Learning more about just where our grandparents, great-grandparents and even multiple “greats” came from, seems to bring us joy and add to our feelings of connectedness to our families and the countries where they once lived.  This has been made possible and popular through reasonably affordable DNA testing, requiring nothing more invasive than spitting into a small container, sending it in to the advertised company and getting a fairly comprehensive report in return.

In addition to learning about family heritage, by having the option to agree that your DNA information may be matched with that of others who have also agreed to “open source,” numerous heartwarming accounts of siblings reunited and a parent or child found, have occurred.  In fact, a dear friend of the author of this blog found out she had a half-brother that she, before then, did not know existed; since the revelation made possible by the DNA open-source sharing, her mother confirmed she had given a baby boy up for adoption long ago.  [For the curious reader, the story progresses happily, with various members of birth and adoptive families building friendships and blending families.]

But be aware that the DNA results legally could be used by others in ways you never imagined or would have agreed to if consulted.  A recent investigation into a serial murder case in Sacramento, unsolved for 32 years, provides a stark example.  Investigators used an open-source genetic database, GEDmatch, to determine whether any family trees contained matches to DNA samples preserved from the crime scenes. Once investigators found a family tree in which the crime scene DNA fit, they then used known facts about individuals in that family to create a narrower list of “suspects” within the family.  And from this the murderer was identified, caught, and convicted.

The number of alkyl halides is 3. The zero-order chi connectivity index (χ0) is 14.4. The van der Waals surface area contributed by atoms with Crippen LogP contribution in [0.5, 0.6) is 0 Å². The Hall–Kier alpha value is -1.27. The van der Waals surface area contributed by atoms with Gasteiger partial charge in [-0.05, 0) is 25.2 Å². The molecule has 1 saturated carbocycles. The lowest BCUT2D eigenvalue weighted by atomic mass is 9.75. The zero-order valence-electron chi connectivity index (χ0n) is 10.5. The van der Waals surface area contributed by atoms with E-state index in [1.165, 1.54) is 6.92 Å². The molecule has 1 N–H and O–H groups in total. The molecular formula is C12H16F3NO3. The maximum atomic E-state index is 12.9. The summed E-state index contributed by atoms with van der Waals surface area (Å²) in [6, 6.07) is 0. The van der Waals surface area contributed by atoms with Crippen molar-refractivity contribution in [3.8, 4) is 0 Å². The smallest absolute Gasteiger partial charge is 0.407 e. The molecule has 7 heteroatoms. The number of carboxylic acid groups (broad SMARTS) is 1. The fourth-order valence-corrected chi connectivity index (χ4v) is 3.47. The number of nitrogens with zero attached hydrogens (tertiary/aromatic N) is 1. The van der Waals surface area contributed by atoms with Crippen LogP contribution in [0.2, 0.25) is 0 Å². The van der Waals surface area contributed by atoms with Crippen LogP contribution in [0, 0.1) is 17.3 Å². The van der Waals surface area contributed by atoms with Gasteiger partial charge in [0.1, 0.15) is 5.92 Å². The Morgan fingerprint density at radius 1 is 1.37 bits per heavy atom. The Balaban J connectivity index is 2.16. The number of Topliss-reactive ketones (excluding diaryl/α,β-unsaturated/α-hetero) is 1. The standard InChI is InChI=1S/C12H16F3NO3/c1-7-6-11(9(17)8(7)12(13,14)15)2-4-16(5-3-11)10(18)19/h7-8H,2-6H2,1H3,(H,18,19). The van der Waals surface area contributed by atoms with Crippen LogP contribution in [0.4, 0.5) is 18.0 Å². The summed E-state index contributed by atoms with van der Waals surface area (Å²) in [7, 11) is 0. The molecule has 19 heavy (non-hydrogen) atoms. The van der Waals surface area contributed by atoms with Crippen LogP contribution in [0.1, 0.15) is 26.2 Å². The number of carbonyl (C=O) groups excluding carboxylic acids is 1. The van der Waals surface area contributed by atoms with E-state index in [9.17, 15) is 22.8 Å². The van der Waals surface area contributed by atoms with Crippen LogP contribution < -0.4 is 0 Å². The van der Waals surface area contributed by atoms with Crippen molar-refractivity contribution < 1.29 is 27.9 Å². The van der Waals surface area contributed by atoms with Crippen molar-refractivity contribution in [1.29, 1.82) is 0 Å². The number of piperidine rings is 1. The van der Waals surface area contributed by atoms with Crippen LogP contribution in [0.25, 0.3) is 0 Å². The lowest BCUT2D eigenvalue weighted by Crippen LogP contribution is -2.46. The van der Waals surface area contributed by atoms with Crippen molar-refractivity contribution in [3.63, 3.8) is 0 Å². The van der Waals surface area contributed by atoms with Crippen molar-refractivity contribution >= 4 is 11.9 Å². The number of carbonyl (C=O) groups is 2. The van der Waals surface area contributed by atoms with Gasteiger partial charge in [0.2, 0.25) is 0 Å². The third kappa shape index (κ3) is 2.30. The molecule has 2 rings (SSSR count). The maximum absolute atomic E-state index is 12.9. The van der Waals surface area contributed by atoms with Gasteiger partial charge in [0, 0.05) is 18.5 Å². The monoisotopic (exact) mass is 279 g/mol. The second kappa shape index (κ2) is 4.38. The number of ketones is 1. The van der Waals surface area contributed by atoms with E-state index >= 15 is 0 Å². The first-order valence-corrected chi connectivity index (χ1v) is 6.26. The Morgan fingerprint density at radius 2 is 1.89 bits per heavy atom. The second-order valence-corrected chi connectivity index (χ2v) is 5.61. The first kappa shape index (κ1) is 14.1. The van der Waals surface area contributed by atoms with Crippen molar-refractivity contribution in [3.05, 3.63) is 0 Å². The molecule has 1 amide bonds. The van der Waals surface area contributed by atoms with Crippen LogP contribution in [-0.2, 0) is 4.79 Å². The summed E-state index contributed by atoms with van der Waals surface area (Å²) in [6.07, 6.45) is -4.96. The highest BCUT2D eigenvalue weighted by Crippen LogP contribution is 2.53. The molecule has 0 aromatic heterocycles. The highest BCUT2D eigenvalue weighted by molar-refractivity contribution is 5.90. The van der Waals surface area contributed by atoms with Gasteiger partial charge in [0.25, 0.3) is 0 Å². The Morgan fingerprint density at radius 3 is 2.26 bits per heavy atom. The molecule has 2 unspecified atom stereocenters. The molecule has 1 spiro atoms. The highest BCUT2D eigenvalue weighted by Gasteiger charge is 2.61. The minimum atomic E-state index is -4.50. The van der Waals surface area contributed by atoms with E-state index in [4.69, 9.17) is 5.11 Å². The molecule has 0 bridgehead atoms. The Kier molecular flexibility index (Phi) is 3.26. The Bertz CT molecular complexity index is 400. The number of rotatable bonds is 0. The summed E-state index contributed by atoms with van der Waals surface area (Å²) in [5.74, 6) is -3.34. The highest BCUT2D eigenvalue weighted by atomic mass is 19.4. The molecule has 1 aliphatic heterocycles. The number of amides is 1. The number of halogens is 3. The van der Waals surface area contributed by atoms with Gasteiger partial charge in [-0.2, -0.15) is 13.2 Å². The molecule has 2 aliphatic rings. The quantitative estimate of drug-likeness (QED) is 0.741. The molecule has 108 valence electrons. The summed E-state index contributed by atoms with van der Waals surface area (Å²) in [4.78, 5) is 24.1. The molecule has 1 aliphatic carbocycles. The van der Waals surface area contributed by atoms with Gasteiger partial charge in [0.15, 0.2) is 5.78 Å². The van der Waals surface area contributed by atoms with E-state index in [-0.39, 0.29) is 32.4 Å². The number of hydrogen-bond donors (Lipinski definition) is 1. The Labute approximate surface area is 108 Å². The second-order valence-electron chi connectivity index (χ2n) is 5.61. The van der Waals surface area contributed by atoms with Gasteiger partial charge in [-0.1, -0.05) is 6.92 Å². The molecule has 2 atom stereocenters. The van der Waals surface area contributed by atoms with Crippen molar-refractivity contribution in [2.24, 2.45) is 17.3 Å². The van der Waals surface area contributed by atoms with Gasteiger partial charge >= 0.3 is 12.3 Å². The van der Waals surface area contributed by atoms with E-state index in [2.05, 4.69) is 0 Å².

We certainly hope that none of our readers are themselves or have relatives who have anything to worry about when it comes to being accused or guilty of such a crime [but if you do, we can refer you to several fine criminal lawyers].  The point is that you need to be aware when deciding whether to have your DNA tested and/or treated as “open source” that DNA samples provided to commercial ancestry testing kits contain a treasure trove of health and ancestry information about you and your family and that information can be used for reasons you have not approved or even considered.